The Roman Republic was one of the most civilized societies in the ancient world, ruled by elected officials whose power was checked by a constitution so well crafted that it inspired the founding fathers of the United States of America. Here Philip Matyszak describes fifty-seven of the foremost Romans of the Republic, spanning the centuries from its birth to its bloody death and including the best and the worst of the Roman elite: Licinius Crassus, a kind father and loving husband who crucified slaves by the thousands, or Cato the Censor, upright and incorruptible, xenophobic and misogynistic.
Supported by a wealth of pictorial and archaeological detail, these personal histories provide an overview of the development and expansion of Rome, encompassing foreign and civil wars as well as social strife and key legislation. The biographies are supplemented by time lines, data files, and special features that highlight different aspects of Roman culture and society.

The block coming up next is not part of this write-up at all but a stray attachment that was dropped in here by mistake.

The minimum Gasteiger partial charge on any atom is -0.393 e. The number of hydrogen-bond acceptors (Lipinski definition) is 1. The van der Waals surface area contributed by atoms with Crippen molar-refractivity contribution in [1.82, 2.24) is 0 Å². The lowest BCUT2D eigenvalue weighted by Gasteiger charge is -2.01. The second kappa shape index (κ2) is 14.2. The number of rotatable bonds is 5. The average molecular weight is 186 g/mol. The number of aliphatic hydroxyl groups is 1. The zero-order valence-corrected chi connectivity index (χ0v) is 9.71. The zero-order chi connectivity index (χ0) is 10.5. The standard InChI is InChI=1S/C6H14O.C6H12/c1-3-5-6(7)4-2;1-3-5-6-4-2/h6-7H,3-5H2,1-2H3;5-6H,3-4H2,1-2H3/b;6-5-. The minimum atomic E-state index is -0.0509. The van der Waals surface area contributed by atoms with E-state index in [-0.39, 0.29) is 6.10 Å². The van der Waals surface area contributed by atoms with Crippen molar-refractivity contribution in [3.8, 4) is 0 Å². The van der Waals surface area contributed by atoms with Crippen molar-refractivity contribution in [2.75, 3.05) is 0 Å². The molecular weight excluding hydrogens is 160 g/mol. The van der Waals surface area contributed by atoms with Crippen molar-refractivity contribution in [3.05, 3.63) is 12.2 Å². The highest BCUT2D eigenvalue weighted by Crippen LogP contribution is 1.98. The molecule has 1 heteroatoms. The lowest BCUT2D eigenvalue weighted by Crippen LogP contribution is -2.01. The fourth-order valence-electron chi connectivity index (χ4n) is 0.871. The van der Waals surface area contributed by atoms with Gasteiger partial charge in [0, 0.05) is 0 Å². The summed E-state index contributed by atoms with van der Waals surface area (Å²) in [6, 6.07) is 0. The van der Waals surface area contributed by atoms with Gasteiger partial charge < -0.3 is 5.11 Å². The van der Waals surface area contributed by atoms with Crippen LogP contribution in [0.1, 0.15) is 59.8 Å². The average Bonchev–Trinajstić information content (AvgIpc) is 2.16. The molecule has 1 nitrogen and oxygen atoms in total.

Philip Matyszak has a doctorate in Roman history from St. John’s College, Oxford. His books include Legionary, Gladiator, Ancient Rome on 5 Denarii a Day, Ancient Athens on 5 Drachmas a Day, The Classical Compendium, Chronicle of the Roman Republic, and The Greek and Roman Myths. He lives in British Columbia, Canada.